Yeah, yeah. He wanted to meet me right before Tomorrow Never Dies and he was doing Kill Bill 2 [Note: So he still means Die Another Day,if it was 2002. - Fred] It was at this hotel and I came up and I met him. I got downstairs and was going to have a beer. The guy came up and said, “Somebody sent you a martini.” I had the martini and the beer. Then I was waiting for him and I thought, “Okay, I’ll have another martini.” Then Quentin came down and he was like, “Yeah, man, yeah! Fucking great, man! Apple martini!” Had an apple martini, another apple martini. We got so fucking blitzed completely and he’s banging the table saying, “You are the best James Bond! You’re the only James Bond!” I said, “Quentin, man, people are listening for heaven’s sake.” I could hardly get out the door here. Luckily I had a car. I wasn’t driving, and we were outside this hotel. I went to the Broccolis to say Quentin Tarantino but it didn’t swing.
CraveOnline: But what was his take?
How could I remember after six martinis? How could I possibly remember what was his take? The take was that we had a great bloody time. Quentin didn’t know what his take was except that he loved me as James Bond and he wanted to do James Bond.
They actually are supposedly making that one (though maybe not after Ex 3 bombed in the U.S.) and of course that's the one he'd rather be part of.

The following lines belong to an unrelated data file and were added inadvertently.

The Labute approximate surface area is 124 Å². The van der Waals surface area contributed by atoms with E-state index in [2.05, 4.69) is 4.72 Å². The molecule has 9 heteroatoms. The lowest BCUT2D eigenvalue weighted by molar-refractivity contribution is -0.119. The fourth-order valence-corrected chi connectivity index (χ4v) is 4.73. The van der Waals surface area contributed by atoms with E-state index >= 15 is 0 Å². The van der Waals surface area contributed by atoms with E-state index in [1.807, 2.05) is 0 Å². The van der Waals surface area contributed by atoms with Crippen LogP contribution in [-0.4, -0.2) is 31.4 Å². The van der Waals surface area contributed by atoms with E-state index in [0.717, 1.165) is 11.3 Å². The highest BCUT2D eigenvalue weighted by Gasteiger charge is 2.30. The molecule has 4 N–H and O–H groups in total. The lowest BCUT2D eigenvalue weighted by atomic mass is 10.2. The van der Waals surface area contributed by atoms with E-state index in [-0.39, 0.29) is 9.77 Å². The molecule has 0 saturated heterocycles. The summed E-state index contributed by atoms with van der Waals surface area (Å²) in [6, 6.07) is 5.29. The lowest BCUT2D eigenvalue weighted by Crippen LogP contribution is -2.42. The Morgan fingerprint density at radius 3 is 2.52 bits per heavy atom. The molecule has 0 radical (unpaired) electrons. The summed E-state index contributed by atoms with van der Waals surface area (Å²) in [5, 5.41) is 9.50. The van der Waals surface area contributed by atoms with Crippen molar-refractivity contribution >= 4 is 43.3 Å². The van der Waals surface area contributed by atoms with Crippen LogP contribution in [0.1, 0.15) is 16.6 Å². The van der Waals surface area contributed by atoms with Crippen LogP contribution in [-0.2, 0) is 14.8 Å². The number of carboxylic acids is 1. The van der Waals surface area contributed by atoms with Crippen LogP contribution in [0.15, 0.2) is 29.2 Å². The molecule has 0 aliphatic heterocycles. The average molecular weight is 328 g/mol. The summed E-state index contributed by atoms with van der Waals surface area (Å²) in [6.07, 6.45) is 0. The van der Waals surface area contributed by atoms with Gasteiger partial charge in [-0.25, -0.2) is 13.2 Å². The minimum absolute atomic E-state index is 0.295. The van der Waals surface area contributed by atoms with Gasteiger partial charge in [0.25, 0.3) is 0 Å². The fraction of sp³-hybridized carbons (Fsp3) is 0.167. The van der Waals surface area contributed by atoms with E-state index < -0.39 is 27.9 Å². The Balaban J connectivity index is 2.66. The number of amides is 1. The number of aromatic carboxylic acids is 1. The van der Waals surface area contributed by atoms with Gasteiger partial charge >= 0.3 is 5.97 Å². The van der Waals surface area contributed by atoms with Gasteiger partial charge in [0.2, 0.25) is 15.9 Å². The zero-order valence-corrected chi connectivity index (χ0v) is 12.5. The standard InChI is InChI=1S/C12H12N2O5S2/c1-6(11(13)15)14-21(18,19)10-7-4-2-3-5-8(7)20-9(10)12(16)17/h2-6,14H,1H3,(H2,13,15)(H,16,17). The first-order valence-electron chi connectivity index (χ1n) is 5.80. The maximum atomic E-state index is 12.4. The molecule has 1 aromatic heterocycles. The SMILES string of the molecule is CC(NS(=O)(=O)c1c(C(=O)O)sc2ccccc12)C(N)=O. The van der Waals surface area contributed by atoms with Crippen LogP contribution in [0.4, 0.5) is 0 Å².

Interesting that he was going to be in The NEXT Best Exotic Marigold Hotel but had a conflict. Would have been fun to seem him with Dame Judi again (haven't seen the first, I assume she makes it out of that one alive).
HOLLYWOOD—Pierce Brosnan returns to the spy genre in the big screen adaptation of the Bill Granger political thriller “The November Man.”
It’s been nearly a decade since the blue-eyed Irishman delivered his last performance as James Bond in “GoldenEye,” having depicted the iconic British spy on three previous outings (“Tomorrow Never Dies,” “The World Is Not Enough” and “Die Another Day”). He obviously was a bit miffed when the producers enlisted English actor Daniel Craig to take over as 007 for 2006’s “Casino Royale.”